Spend enough time in the shooting sports community, and you’ll discover that there are seemingly endless disciplines and kinds of competitive shooting. From traditional Olympic-style shooting to shotgun sports, high-power rifle to precision long-range rifle matches, there’s a sport for every type of gun and gun owner.
Many of these events are scored based solely on accuracy – think the pinpoint precision of the NCAA’s student-athletes like West Virginia University’s Ginny Thrasher who shoot air rifle and smallbore rifle with amazing skill.
However, there’s a wide-ranging subset of the shooting sports that combines the need for accuracy with speed, with dynamic courses that make the shooter apply as much of their defensive shooting skill as their marksmanship ability.
(Photo courtesy/The Outdoor Wire)
Enter practical shooting, where participants bring together precision, power and speed. Unlike events where the shooters stand shoulder to shoulder in a line and aim at fixed targets, practical shooting introduces real-world shooting and self-defense techniques into sport shooting.
While accurate marksmanship is still a necessity in practical shooting, the sport is more a test of expertise in the use of practical firearms and equipment – in other words, how accurately and rapidly can you draw a pistol from a holster and engage targets downrange?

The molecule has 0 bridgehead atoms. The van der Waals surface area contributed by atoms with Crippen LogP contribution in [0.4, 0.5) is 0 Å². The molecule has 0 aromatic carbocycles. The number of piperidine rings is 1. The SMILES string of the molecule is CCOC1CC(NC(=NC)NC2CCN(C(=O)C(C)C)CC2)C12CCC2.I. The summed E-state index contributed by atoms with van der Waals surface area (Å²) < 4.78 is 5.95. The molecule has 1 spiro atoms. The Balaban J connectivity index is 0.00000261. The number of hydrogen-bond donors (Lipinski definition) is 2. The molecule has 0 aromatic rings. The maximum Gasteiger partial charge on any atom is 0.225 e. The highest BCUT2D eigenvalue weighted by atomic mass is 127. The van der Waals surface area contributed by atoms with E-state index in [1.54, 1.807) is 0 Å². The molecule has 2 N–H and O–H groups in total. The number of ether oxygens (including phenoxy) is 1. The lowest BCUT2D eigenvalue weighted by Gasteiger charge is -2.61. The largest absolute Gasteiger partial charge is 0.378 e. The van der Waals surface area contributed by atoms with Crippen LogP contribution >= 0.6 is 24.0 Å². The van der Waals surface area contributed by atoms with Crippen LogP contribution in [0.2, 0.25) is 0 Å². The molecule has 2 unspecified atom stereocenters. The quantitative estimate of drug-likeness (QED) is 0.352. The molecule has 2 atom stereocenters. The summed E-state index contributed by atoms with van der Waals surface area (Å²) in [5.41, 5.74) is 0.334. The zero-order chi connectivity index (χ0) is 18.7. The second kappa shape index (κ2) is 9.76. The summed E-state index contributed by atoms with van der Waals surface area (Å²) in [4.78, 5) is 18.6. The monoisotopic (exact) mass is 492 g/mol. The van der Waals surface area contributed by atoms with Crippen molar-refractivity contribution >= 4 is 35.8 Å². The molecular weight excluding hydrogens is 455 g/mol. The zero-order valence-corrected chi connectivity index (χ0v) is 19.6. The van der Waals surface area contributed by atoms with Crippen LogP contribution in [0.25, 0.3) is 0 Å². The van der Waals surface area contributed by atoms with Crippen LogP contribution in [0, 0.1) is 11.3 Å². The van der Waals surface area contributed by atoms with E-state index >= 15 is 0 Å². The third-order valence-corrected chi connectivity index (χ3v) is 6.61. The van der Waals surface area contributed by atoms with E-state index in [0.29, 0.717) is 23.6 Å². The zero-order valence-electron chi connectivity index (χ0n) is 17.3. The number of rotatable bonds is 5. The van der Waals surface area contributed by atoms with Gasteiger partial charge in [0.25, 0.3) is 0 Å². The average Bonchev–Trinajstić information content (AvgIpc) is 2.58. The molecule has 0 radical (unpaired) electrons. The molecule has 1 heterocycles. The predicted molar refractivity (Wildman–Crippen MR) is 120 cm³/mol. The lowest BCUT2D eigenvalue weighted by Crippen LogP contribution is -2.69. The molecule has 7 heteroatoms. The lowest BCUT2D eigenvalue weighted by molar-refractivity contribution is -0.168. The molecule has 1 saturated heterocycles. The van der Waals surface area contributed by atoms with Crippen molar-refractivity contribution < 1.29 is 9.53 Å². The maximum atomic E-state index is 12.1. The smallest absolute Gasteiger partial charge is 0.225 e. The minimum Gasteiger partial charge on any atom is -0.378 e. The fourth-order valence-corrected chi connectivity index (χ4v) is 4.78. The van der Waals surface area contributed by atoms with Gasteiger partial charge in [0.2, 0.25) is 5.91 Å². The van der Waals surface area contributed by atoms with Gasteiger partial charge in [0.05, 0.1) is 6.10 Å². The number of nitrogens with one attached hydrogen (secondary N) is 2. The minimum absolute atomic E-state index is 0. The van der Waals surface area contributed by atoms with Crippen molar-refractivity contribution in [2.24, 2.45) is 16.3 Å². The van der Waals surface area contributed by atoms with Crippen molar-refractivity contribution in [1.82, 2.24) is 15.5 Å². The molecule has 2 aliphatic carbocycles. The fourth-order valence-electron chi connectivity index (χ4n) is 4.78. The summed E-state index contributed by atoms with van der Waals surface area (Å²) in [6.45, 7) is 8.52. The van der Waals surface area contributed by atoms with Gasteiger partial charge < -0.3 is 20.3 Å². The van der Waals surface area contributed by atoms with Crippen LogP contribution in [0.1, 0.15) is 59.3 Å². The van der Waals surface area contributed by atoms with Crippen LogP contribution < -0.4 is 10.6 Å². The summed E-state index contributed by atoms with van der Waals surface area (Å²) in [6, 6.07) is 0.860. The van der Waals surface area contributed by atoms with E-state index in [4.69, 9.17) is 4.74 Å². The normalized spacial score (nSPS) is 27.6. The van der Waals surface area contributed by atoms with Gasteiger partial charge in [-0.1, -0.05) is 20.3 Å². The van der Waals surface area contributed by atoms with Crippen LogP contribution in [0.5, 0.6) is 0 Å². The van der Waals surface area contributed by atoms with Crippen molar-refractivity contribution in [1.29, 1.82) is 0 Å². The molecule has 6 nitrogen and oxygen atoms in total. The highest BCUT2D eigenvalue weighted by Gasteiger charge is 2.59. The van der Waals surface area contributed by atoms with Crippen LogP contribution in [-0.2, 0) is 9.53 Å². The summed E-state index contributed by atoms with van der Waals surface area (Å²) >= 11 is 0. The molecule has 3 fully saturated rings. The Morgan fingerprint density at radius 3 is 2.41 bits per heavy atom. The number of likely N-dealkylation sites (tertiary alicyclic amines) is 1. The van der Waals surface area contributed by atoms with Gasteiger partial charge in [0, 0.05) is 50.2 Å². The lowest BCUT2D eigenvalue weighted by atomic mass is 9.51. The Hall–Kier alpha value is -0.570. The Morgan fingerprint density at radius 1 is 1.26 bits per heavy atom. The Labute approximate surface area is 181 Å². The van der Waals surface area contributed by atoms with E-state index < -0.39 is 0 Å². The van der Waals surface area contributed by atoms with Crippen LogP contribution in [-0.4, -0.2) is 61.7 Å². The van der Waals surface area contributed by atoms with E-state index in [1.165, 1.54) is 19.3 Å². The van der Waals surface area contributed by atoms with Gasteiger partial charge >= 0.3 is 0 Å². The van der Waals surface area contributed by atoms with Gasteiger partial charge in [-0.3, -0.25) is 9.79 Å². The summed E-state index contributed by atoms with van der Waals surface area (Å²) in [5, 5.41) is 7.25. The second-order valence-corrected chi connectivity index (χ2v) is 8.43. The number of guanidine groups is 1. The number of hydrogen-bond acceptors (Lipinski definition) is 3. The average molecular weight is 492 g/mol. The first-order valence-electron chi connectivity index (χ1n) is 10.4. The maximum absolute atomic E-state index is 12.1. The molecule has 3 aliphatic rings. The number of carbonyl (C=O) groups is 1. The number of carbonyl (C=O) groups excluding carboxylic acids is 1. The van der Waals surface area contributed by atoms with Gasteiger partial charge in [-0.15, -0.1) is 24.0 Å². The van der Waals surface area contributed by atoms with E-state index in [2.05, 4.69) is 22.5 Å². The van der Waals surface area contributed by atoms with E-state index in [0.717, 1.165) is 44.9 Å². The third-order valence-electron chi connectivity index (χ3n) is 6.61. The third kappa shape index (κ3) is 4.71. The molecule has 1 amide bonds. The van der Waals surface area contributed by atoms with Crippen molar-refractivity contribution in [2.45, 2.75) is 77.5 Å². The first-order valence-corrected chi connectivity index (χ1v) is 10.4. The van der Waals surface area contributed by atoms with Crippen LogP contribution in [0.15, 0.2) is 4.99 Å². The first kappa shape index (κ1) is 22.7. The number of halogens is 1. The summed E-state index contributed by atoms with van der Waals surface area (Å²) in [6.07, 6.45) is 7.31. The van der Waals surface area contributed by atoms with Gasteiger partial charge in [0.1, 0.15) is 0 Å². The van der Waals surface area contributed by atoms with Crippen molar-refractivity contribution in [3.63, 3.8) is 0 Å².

With increasing numbers of Americans investing in firearms as a means of self-defense, practical shooting events provide the perfect opportunity for gun owners to move outside plinking at the range and put their training to use in a fun, competitive arena. This helps build mental dexterity, muscle memory, and shooting skills in an environment closer to what they might encounter in a defensive situation.
Most practical shooting events employ centerfire pistols firing full-power ammo as the primary firearm, and require competitors to draw from holsters – like they would in a real-life defensive scenario. Many competitors choose to use the same firearm they carry, further lending to the ethos of the sport.
Participants will engage any combination of paper and steel targets, and may often be required to shoot targets and varying distances while moving through a stage while avoiding certain “no-hit” targets. Shooting a no-hit target results in a penalty. Targets are considered practical if they reflect the typical size and shape that a firearm could reasonably be used to engage in a defensive situation, such as a silhouette target.
Depending on the design of the match, competitors may be required to shoot freestyle, prone, strong hand, off hand or some other form of shooting. The shooter needs to accurately engage all the targets in the stage as quickly as possible to accrue more points. Gone are the rows of shooters aiming at fixed targets – practical shooting forces the competitor to navigate a course riddled with barriers, doors and windows, walls, barrels, vehicles and other assorted props to simulate what they might encounter in a defensive shooting scenario.
(Photo courtesy/Doug Koenig)